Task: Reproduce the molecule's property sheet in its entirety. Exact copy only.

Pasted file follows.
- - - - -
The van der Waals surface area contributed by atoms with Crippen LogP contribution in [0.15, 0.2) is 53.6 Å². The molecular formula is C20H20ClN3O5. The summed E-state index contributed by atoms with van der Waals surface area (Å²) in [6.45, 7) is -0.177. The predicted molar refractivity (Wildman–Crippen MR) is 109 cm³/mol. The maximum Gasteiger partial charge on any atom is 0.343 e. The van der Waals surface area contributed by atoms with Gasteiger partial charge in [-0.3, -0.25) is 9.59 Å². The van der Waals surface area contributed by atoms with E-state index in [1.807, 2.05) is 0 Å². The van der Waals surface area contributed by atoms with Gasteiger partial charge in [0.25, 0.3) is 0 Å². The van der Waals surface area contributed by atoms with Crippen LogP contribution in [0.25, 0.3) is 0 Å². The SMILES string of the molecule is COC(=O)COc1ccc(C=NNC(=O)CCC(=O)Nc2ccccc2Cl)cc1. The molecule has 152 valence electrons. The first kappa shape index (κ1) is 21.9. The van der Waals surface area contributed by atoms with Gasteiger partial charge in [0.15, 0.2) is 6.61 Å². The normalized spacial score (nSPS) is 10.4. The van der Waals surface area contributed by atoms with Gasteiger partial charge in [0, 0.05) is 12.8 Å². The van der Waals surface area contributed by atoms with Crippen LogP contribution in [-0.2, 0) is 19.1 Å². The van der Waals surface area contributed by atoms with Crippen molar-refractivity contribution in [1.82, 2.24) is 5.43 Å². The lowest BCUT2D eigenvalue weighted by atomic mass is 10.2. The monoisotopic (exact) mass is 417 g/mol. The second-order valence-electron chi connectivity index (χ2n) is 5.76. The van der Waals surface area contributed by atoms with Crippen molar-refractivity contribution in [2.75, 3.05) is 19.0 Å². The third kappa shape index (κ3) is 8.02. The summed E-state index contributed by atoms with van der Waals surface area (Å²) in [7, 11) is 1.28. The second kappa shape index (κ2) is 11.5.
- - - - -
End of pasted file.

The van der Waals surface area contributed by atoms with Crippen LogP contribution in [0.15, 0.2) is 53.6 Å². The molecular formula is C20H20ClN3O5. The summed E-state index contributed by atoms with van der Waals surface area (Å²) in [6.45, 7) is -0.177. The predicted molar refractivity (Wildman–Crippen MR) is 109 cm³/mol. The maximum Gasteiger partial charge on any atom is 0.343 e. The van der Waals surface area contributed by atoms with Gasteiger partial charge in [-0.3, -0.25) is 9.59 Å². The van der Waals surface area contributed by atoms with E-state index in [1.807, 2.05) is 0 Å². The van der Waals surface area contributed by atoms with Gasteiger partial charge in [0.25, 0.3) is 0 Å². The van der Waals surface area contributed by atoms with Crippen LogP contribution in [0.25, 0.3) is 0 Å². The SMILES string of the molecule is COC(=O)COc1ccc(C=NNC(=O)CCC(=O)Nc2ccccc2Cl)cc1. The molecule has 152 valence electrons. The first kappa shape index (κ1) is 21.9. The van der Waals surface area contributed by atoms with Gasteiger partial charge in [0.15, 0.2) is 6.61 Å². The normalized spacial score (nSPS) is 10.4. The van der Waals surface area contributed by atoms with Gasteiger partial charge in [0, 0.05) is 12.8 Å². The van der Waals surface area contributed by atoms with Crippen LogP contribution in [-0.2, 0) is 19.1 Å². The van der Waals surface area contributed by atoms with Crippen molar-refractivity contribution in [1.82, 2.24) is 5.43 Å². The lowest BCUT2D eigenvalue weighted by atomic mass is 10.2. The monoisotopic (exact) mass is 417 g/mol. The second-order valence-electron chi connectivity index (χ2n) is 5.76. The van der Waals surface area contributed by atoms with Crippen molar-refractivity contribution in [2.75, 3.05) is 19.0 Å². The third kappa shape index (κ3) is 8.02. The summed E-state index contributed by atoms with van der Waals surface area (Å²) in [7, 11) is 1.28. The second kappa shape index (κ2) is 11.5.